Spain's public debt-to-GDP ratio at 99.3 pct in third quarter

Reuters-6 hours ago
The total public debt came to 1.06 trillion euros ($1.2 trillion) at the end of the third quarter, up from 1.05 trillion three months earlier and compared with just 383.8 ...

US budget deficit widens in November to $65 billion

MarketWatch - ‎22 hours ago‎
The U.S. government ran a budget deficit of $65 billion in November, an increase of $8 billion, or 14%, from a year ago, the Treasury Department said Thursday. For the second month of the fiscal year, the government spent $270 billion, up 9% from ...

Treasury to Sell $70 Billion in Debt

Wall Street Journal-22 hours ago
The Treasury Department will auction $70 billion in securities next week, comprising $26 billion in new debt and $44 billion in previously auctioned debt. Details ...

Illinois Pension Liability Now $111 Billion

Peoria Public Radio - ‎4 hours ago‎
He says were Illinois to have paid its part in the past, and was left only paying the regular, annual tab -- known as "normal cost" -- that figure would fall to a couple billion. Court decisions have hindered Illinois' ability to minimize costs by ...

California public pension reform measure can try for ballot

Reuters-15 hours ago
While California's economy has improved in the past few years, public worker pension debt grew to $198 billion in 2013 from $6.3 billion in 2003. Unfunded ...

Korea advised to cut debt levels

Korea Times-7 hours ago
But debt in Korea and other Asian countries has reached threatening levels as they ... Korea went to the IMF to seek a $58.3 billion bailout in November 2007, ...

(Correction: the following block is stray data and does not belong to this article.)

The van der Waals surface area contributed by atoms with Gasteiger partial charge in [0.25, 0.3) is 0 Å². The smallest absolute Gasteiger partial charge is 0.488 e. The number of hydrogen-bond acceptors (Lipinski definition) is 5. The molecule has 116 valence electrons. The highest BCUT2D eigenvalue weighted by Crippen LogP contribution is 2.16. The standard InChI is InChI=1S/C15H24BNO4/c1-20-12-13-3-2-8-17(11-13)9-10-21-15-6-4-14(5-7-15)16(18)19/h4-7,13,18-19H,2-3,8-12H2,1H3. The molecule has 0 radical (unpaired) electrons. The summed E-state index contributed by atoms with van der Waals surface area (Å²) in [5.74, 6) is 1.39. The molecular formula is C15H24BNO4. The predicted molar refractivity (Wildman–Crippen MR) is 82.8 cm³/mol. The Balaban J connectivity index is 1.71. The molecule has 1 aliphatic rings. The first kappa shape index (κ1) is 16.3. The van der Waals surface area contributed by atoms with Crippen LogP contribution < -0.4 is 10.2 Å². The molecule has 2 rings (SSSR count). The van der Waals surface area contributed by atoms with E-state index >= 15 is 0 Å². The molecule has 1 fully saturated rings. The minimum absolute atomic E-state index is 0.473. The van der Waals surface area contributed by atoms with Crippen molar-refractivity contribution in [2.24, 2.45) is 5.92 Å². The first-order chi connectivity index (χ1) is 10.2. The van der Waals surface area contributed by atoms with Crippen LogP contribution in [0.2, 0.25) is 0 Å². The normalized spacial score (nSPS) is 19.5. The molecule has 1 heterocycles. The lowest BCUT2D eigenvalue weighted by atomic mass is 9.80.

Most South Koreans short on retirement savings

The Korea Herald-8 hours ago
... to sacrifice their retirement savings for their children's education and wedding costs. ... In October, a report released by the National Pension Research Institute ...

Agency lowers 2016 forecast for Dutch economy, citing gas

Reuters-7 hours ago
The agency said plans by the government to spend 5 billion euros ($5.5 billion) ... The national debt will fall to 65.4 percent of GDP, from 66.5 percent this year, ...

Russia's Budget Deficit to Reach $21Bln in 2016 – Finance Ministry

The Moscow Times (registration)-2 hours ago
Russia's budget deficit is expected to reach 1.5 trillion rubles ($21.7 billion) in 2016 with an oil price baseline of $40 a barrel, Deputy Finance Minister Maxim ...

Leaders sound alarm on budget as economists predict billions wiped from revenue (Australia)

Sydney Morning Herald - ‎8 hours ago‎
This week Commonwealth Bank chief economist Michael Blythe told clients he thinks the deterioration in the budget deficit will be about $33 billion over the next four years, "mainly on the revenue side". He said the key assumptions driving budget ...

Sweeney seeks N.J. voter help to fund pensions

Philly.com-22 hours ago
New Jersey's unfunded pension liability - the difference between its current assets and its future obligations - is about $40 billion, according to the state Treasury ...

Lawmakers must prepare now for pension shortages (Oregon)

Ontario Argus Observer-Dec 10, 2015
The result of that ruling, as The Oregonian reported last week, is that the pension system's unfunded liability has nearly doubled, and is likely to exceed $20 ...

Kentucky updates asset allocations for 5 pension funds, trims ...

Pensions & Investments-20 hours ago
... is changing the target asset allocations for its five pension funds with roughly ... Unfunded liabilities for KERS non-hazardous and SPRS increase 9.29% and ...

Beware another cruel blow to city finances